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SCEC Science Plan
SCEC FUNDED PROJECTS
PAST SCIENCE PLANS
The Southern California Earthquake Center (SCEC) was founded as a Science & Technology Center on February 1, 1991, with joint funding by the National Science Foundation (NSF) and the U. S. Geological Survey (USGS). Since 2002, SCEC has been sustained as a stand-alone center under cooperative agreements with both agencies in three consecutive, five-year phases (SCEC2-SCEC4). The Center has been extended for another 5-year period, effective 1 Feb 2017 to 31 Jan 2022 (SCEC5). SCEC coordinates fundamental research on earthquake processes using Southern California as its main natural laboratory. Currently, over 1000 earthquake professionals participate in SCEC projects. This research program is investigator-driven and supports core research and education in seismology, tectonic geodesy, earthquake geology, and computational science. The SCEC community advances earthquake system science by gathering information from seismic and geodetic sensors, geologic field observations, and laboratory experiments; synthesizing knowledge of earthquake phenomena through system-level, physics-based modeling; and communicating understanding of seismic hazards to reduce earthquake risk and promote community resilience.
The annual SCEC Science Plan (aka RFP) solicits proposals from individuals and groups to participate in the SCEC research program on an annual basis. Typical grants awarded under the SCEC Science Plan fall in the range of $10,000 to $35,000. This is not intended to limit SCEC to a fixed award amount, nor to a specified number of awards, but rather to calibrate expectations for proposals submitted to SCEC. Field research investigations outside southern California are generally not supported.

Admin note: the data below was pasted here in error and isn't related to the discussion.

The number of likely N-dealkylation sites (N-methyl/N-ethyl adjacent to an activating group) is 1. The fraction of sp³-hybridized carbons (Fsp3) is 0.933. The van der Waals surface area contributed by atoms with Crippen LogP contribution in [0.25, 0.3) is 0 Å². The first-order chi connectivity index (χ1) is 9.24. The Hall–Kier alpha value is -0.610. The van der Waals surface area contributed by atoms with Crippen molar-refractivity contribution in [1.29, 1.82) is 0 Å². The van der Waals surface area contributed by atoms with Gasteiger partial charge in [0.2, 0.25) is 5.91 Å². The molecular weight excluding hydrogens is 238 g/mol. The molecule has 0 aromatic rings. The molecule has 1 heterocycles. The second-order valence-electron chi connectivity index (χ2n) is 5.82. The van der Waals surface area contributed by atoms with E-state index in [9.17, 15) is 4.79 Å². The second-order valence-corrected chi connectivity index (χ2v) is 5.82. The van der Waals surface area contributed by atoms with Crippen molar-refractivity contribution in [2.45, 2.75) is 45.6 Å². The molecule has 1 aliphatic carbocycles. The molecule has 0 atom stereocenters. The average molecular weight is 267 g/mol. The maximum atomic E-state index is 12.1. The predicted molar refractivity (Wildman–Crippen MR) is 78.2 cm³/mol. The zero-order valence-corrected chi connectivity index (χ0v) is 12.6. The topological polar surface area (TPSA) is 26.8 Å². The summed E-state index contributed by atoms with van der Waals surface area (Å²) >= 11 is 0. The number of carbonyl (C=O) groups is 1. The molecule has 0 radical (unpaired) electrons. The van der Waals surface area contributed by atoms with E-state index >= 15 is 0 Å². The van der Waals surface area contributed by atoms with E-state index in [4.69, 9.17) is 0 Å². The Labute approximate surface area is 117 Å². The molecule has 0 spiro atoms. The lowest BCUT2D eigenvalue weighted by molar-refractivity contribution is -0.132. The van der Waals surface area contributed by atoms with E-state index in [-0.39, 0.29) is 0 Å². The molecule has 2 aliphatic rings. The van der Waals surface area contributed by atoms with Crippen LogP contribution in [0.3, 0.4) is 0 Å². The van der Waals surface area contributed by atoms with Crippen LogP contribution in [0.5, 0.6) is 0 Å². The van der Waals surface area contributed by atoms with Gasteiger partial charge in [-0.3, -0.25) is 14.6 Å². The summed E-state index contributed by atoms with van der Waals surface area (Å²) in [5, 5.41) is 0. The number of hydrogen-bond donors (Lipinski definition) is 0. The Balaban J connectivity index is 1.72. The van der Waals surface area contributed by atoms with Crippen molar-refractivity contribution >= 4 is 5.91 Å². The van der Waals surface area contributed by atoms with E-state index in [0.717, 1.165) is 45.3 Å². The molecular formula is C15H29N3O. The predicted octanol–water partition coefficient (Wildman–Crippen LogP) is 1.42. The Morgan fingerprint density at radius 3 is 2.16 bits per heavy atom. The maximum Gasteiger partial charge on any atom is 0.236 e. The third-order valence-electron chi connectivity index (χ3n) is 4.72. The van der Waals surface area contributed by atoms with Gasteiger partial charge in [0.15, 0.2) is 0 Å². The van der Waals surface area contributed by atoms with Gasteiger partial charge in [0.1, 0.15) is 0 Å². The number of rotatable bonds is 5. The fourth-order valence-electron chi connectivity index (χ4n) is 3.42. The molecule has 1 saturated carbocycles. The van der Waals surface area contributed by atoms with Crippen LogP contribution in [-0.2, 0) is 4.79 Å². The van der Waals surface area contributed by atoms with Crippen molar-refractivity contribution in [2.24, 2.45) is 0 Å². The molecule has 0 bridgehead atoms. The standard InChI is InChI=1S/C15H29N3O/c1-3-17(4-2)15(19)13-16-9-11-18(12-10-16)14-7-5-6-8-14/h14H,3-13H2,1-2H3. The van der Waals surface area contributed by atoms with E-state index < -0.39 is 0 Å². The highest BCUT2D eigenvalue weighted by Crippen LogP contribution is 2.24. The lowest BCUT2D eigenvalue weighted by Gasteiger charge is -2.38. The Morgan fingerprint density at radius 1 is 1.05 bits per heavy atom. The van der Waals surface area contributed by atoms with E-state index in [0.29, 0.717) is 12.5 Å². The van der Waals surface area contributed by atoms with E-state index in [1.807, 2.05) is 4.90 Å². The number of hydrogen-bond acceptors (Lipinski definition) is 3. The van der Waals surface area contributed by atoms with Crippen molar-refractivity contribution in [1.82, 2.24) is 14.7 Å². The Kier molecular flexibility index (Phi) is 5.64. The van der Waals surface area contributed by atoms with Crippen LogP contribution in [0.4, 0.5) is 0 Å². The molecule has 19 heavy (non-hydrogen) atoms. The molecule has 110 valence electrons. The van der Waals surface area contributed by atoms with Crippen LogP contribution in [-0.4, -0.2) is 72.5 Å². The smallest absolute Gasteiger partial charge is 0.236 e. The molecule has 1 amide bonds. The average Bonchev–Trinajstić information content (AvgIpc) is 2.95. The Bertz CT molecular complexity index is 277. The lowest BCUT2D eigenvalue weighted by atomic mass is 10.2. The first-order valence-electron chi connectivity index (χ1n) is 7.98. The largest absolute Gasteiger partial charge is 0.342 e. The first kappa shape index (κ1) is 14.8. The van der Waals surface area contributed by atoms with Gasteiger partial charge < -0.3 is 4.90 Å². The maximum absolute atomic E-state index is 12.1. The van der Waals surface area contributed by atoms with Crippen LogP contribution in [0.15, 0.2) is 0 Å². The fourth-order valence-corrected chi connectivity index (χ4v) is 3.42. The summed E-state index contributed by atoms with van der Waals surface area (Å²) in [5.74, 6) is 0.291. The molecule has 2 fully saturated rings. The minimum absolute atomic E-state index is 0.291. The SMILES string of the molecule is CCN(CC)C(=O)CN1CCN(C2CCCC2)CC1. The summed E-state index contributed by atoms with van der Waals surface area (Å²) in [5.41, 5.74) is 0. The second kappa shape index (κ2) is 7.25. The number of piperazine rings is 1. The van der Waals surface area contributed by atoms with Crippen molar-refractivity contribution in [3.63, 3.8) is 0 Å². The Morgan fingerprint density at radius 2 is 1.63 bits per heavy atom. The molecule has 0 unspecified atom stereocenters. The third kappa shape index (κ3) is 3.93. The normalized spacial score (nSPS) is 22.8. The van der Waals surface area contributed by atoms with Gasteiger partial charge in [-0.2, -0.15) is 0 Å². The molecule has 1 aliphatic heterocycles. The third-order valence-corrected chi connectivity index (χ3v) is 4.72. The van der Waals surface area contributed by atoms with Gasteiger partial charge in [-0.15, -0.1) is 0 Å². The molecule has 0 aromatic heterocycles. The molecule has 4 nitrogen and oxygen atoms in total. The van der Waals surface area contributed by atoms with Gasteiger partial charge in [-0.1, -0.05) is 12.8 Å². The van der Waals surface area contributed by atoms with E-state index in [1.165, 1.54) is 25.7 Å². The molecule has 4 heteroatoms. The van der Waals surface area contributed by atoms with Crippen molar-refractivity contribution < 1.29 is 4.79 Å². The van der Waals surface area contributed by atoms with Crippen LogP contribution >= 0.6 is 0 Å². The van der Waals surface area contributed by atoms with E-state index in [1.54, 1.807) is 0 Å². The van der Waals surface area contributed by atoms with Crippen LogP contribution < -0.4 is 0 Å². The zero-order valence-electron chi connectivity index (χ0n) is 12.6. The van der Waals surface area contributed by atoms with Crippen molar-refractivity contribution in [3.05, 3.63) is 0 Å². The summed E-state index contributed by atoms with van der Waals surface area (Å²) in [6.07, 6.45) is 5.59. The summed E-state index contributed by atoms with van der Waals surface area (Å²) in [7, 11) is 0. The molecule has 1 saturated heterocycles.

Questions not answered in the Science Plan? Email proposals[at]scec.org.
Questions about the online SCEC Proposal System? Email web[at]scec.org.
|RESEARCH VISION||CURRENT RFP||GUIDELINES||REVIEW PROCESS||AWARD PROCESS|
Earthquakes are emergent phenomena of active fault systems, confoundingly simple in their gross statistical features but amazingly complex as individual events. SCEC’s long-range science vision is to develop dynamical models of earthquake processes that are comprehensive, integrative, verified, predictive, and validated against observations. The science goal of the SCEC5 core program is to provide new concepts that can improve the predictability of the earthquake system models, new data for testing the models, and a better understanding of model uncertainties.
The validation of model-based predictions against data is a key SCEC activity, because empirical testing is the most powerful guide for assessing model uncertainties and moving models towards better representations of reality. SCEC validation efforts tightly couple basic earthquake research to the practical needs of probabilistic seismic hazard analysis, operational earthquake forecasting, earthquake early warning, and rapid earthquake response. Moreover, the risk-reduction problem—which requires actions motivated by useful information—strongly couples SCEC science to earthquake engineering. SCEC collaborations with engineering organizations are directed towards end-to-end, physics-based modeling capabilities that span system processes from “ruptures-to-rafters.”